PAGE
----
Ancient human footprints found in southern Spain two years ago have been declared nearly 300,000 years old, making them unique in Europe.
The footprints are now believed to be 200,000 years older than previously thought, meaning they correspond to a hominid species that predates the Neanderthals.
The prints – found next to the Asperillo Cliff natural monument in Matalascanas, Huelva Province, in June 2020 – were first believed to be around 106,000 years old.
That was an important palaeological discovery in itself, but research carried out in recent months has shown that they are, in fact, much older.
Experts now date them to the Middle Pleistocene 295,800 years ago – the dawn of an ice age – making them unique in Europe.
This makes Huelva Province, according to many experts, the best deposit of hominid footprints in the world.
In a statement obtained by Newsflash, Prof. Eduardo Mayoral of the Department of Earth Sciences of the University of Huelva said: “Recent investigations carried out at the Matalascanas site, in the surroundings of the Donana National Park (Huelva, Spain) have shown that the age initially considered in the year 2021 , established around 106,000 years, now shows an age almost 200,000 years older.
“This study has been carried out by the Applied Geosciences Research Group of the University of Huelva, led by Professor Eduardo Mayoral Alfaro, in collaboration with leading specialists from the universities of Oviedo, Rio Negro (Argentina), Tuebingen (Germany) and the UCM-ISCIII Joint Centre for Research into Human Evolution and Behaviour, as well as technicians from the Research, Technology and Innovation Centre of the University of Seville and the Donana Biological Station.
“These new data place the site in the Middle Pleistocene and it implies changes in the palaeoenvironmental framework, as well as a taxonomic reconsideration about the producers of these footprints.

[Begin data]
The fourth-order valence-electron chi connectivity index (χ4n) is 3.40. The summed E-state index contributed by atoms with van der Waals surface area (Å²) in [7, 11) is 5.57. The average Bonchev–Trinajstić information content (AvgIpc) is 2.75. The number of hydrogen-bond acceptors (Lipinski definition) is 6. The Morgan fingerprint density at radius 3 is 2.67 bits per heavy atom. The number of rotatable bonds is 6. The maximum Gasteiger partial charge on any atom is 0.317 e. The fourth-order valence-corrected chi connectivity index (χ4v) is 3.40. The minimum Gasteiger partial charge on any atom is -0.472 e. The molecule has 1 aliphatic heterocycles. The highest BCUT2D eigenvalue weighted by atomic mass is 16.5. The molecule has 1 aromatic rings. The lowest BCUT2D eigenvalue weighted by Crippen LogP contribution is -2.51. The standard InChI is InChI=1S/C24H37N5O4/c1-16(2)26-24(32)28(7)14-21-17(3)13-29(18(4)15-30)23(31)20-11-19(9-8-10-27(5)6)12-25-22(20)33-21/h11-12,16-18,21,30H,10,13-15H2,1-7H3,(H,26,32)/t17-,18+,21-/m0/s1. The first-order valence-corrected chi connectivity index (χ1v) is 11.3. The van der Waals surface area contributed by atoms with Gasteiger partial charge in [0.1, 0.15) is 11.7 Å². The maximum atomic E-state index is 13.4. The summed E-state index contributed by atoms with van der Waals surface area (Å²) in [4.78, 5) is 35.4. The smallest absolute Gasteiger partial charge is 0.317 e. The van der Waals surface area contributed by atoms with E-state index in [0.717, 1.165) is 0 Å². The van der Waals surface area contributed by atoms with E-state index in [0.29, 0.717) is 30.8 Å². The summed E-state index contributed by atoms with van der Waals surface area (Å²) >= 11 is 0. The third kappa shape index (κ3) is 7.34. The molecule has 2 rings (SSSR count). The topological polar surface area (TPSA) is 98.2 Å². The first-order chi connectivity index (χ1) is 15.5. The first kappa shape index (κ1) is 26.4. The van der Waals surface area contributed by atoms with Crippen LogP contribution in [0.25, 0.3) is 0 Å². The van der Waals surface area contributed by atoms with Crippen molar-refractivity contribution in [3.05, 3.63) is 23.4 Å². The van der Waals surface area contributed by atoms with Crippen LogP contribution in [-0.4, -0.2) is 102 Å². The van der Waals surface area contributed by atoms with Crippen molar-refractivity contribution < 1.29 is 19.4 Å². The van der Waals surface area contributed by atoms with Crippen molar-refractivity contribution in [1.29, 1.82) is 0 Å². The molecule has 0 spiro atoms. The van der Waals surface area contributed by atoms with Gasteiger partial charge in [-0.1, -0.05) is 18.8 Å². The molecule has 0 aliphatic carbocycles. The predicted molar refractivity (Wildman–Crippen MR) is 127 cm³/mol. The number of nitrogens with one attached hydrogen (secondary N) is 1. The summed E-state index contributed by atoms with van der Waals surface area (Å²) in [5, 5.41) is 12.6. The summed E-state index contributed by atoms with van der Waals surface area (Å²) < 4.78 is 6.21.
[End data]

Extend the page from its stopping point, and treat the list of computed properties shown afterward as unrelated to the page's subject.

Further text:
“Thus, the traces were printed in the last phases of Marine Isotope Stage 9 (MIS 9) in transition to MIS 8.
“This period was characterised by important variations in the landscape that would have consisted of an extensive coastal plain with large dune systems in an interglacial period (MIS 9) progressively extended for several tens of kilometres due to a retreating sea during the glacial period (MIS 8).
“In fact, according to the composite curve of the sea level for the Pleistocene epoch, this level would be about 60 m below the current one, which would imply a position of the coastline some 20-25 km away from the current position.
“This implies, in turn, that the stadials (cold periods) that were considered drier with a predominance of dune dynamics now correspond to a more temperate and humid climate, with high water tables, abundant vegetation and edaphic and/or lagoon development.
“Another of the important changes that arise with this new age is in relation to the producers of the footprints.
“Until now, the taxonomic attribution was based solely on the chronological context, as is always the case in most hominid footprints, which is why they were initially attributed to Neanderthals.
“All fossil records of Middle Pleistocene European hominids belong to the Neanderthal lineage, either Homo neandertalensis s.s or Homo heidelbergensis s.l.
“Therefore, the most likely taxonomic assignment for the Donana footprints would be one of the taxa of this lineage.
“In short, regardless of which hominid species produced them, these footprints complement the existing partial fossil record for European Middle Pleistocene hominids, being, in particular, the first palaeoanthropological evidence (hominid skeleton or footprints) of the MIS 9-MIS 8 transition discovered in the Iberian Peninsula, a time of profound climatic changes, which went from warm to cold.
“That is why these footprints represent a crucial record for understanding human occupation in Europe during much of the Pleistocene.”